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Authorised Push Payment Refund:

Legal Services For APP Fraud

Quick Guide

  • Cybercrime is growing rapidly, this includes Authorised Push Payment Fraud, where victims are persuaded to send money to scammers.
  • Banks have a duty to protect their customers from these scammers. In some cases, if you have lost out to an online Push Payment fraudster, then TSL can help claim compensation from the bank.
  • Our specialist team work on a no win no fee basis, you pay us nothing if your Authorised Push Payment Fraud claim is unsuccessful.

Have you lost money due to a bank transfer scam or fraud?

You may be entitled to compensation if your bank did not do enough to protect you.

Authorised Push Payment fraud (APP fraud), is a type of fraud in which victims are tricked into sending instantaneous money to scammers, sometimes using social engineering schemes incorporating impersonation. These authorised frauds may also be linked to romance scams, in which the victim is duped into paying money for relationships that do not exist, and investment scams, in which the victim is duped into sending money for investments that do not exist.

Scammers gain the victim’s confidence or appears to be someone they trust, such as a lawyer, accountant, friend, family member, romantic connection, or business associate, then uses manipulative techniques and deception to persuade the victim to send sums of money, often on an urgent and/or regular basis, from their bank account.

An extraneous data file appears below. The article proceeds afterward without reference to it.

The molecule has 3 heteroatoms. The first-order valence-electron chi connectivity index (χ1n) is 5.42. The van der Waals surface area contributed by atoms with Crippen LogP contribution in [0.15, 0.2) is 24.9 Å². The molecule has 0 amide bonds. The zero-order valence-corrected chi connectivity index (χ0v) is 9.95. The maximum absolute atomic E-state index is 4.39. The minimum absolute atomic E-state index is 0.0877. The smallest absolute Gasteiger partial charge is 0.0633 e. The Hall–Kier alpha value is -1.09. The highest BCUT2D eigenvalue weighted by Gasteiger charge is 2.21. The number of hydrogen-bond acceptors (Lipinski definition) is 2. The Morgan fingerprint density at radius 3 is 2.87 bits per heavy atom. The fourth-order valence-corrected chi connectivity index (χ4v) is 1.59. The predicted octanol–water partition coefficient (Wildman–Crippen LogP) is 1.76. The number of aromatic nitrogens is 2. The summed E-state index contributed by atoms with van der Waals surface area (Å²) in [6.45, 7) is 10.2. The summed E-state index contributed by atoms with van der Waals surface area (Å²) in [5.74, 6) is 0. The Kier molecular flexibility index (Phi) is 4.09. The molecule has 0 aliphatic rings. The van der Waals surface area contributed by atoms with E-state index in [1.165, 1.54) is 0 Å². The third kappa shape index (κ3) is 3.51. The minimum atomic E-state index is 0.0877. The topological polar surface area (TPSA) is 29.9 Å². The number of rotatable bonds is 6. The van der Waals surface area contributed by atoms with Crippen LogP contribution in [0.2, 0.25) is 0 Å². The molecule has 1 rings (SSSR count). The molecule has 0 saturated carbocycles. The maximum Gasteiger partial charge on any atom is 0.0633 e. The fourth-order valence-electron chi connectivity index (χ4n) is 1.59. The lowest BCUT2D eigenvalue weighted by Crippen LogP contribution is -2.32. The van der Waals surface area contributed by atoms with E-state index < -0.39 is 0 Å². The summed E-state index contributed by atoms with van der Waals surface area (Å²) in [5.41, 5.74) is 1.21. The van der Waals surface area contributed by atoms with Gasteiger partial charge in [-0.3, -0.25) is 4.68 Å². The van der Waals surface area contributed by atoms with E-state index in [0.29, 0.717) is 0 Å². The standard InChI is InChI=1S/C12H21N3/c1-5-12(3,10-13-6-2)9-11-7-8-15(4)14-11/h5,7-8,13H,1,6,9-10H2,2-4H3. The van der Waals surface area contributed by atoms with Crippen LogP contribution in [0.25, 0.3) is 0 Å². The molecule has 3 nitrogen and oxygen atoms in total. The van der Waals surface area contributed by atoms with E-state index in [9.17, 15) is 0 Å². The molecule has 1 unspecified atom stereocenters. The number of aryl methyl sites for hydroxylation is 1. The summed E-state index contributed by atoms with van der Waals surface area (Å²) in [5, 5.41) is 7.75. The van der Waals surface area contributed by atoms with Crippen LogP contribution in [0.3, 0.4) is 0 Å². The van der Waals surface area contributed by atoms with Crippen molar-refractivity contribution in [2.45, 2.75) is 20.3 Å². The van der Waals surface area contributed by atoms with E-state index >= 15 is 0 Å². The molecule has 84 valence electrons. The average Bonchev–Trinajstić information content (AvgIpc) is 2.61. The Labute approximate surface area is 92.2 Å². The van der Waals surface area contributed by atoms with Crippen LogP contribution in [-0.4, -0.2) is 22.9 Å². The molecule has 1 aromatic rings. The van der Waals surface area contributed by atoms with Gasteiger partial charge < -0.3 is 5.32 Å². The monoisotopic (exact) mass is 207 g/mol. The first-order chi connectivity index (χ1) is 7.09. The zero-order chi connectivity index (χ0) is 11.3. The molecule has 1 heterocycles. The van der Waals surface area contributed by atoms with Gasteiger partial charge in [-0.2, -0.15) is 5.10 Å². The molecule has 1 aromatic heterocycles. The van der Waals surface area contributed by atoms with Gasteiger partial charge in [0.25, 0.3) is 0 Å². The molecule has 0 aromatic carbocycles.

As the fraud victim believes the transfer is genuine and legitimate, the money is often lost before any alarm bells ring and the victim may be too embarrassed to do anything about it. These payments are usually made abroad, often making it impossible to trace or recover what has been lost.

APP fraud has been made much easier for cybercriminals by the increased use of real-time payment schemes, which means once money has been transferred out of an account, there is no going back once the victim realises they have been defrauded.

Meet Our Team

Kate Hobbs

Legal Director

Frequently asked questions

If criminal proceedings are taken and there is a successful conviction, then the Court can award compensation. However, it can sometimes be difficult to trace the fraudster, particularly if they are abroad, or they may no longer have any assets to pay any compensation.

Many victims are unaware that the banks from where the payments to the scammer are made, have a duty to apply due diligence when looking after their customers’ accounts. As well as having robust security checks and data protection measures, the banks should have processes in place to highlight and act on any ‘red flags’ such as vulnerable customers, regular and high-value payment transfers, or other unusual or out-of-character transactions activity.

If there is a dispute between a bank and a customer who has lost out to a scam, then a complaint can be made to the Financial Ombudsman Service (FOS). FOS will examine the circumstances of the fraud and the bank’s response. FOS will take into account that banks will be more familiar with the types of fraud than the customer, so they should do what they can to protect them including stopping suspicious transfers, freezing accounts or collaborating with other banks.

  • Romance Scams
    Romance scams have been highlighted in the Netflix documentary ‘The Tinder Swindler’ and often involve meeting through online dating apps and then using manipulation to build a romantic relationship and trust with the victim. This then develops into requests for money by bank transfer or cheque. It is often too late to do anything once the money has been transferred and the victim realises that they have been defrauded.
  • Cryptocurrency Scams